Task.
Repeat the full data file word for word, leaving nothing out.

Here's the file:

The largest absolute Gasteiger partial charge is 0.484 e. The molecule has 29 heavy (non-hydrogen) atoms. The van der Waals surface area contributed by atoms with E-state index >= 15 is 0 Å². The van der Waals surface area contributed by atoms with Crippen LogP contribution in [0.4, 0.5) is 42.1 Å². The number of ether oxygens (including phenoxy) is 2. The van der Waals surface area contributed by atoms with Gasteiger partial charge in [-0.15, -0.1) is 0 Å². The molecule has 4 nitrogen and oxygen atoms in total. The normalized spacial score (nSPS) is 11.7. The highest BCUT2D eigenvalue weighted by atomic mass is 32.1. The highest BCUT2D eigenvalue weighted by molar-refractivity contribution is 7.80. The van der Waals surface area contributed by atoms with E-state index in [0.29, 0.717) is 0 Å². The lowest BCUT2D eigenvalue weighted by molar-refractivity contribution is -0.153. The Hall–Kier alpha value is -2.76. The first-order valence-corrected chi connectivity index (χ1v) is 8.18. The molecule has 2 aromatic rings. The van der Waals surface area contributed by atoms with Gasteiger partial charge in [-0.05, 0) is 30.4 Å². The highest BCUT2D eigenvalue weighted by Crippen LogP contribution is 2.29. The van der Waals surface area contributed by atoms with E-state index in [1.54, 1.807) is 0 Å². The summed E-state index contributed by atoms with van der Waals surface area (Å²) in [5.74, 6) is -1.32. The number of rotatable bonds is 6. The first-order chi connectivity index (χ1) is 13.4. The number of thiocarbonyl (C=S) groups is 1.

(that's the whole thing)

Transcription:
The largest absolute Gasteiger partial charge is 0.484 e. The molecule has 29 heavy (non-hydrogen) atoms. The van der Waals surface area contributed by atoms with E-state index >= 15 is 0 Å². The van der Waals surface area contributed by atoms with Crippen LogP contribution in [0.4, 0.5) is 42.1 Å². The number of ether oxygens (including phenoxy) is 2. The van der Waals surface area contributed by atoms with Gasteiger partial charge in [-0.15, -0.1) is 0 Å². The molecule has 4 nitrogen and oxygen atoms in total. The normalized spacial score (nSPS) is 11.7. The highest BCUT2D eigenvalue weighted by atomic mass is 32.1. The highest BCUT2D eigenvalue weighted by molar-refractivity contribution is 7.80. The van der Waals surface area contributed by atoms with E-state index in [0.29, 0.717) is 0 Å². The lowest BCUT2D eigenvalue weighted by molar-refractivity contribution is -0.153. The Hall–Kier alpha value is -2.76. The first-order valence-corrected chi connectivity index (χ1v) is 8.18. The molecule has 2 aromatic rings. The van der Waals surface area contributed by atoms with Gasteiger partial charge in [-0.05, 0) is 30.4 Å². The highest BCUT2D eigenvalue weighted by Crippen LogP contribution is 2.29. The van der Waals surface area contributed by atoms with E-state index in [1.54, 1.807) is 0 Å². The summed E-state index contributed by atoms with van der Waals surface area (Å²) in [5.74, 6) is -1.32. The number of rotatable bonds is 6. The first-order chi connectivity index (χ1) is 13.4. The number of thiocarbonyl (C=S) groups is 1.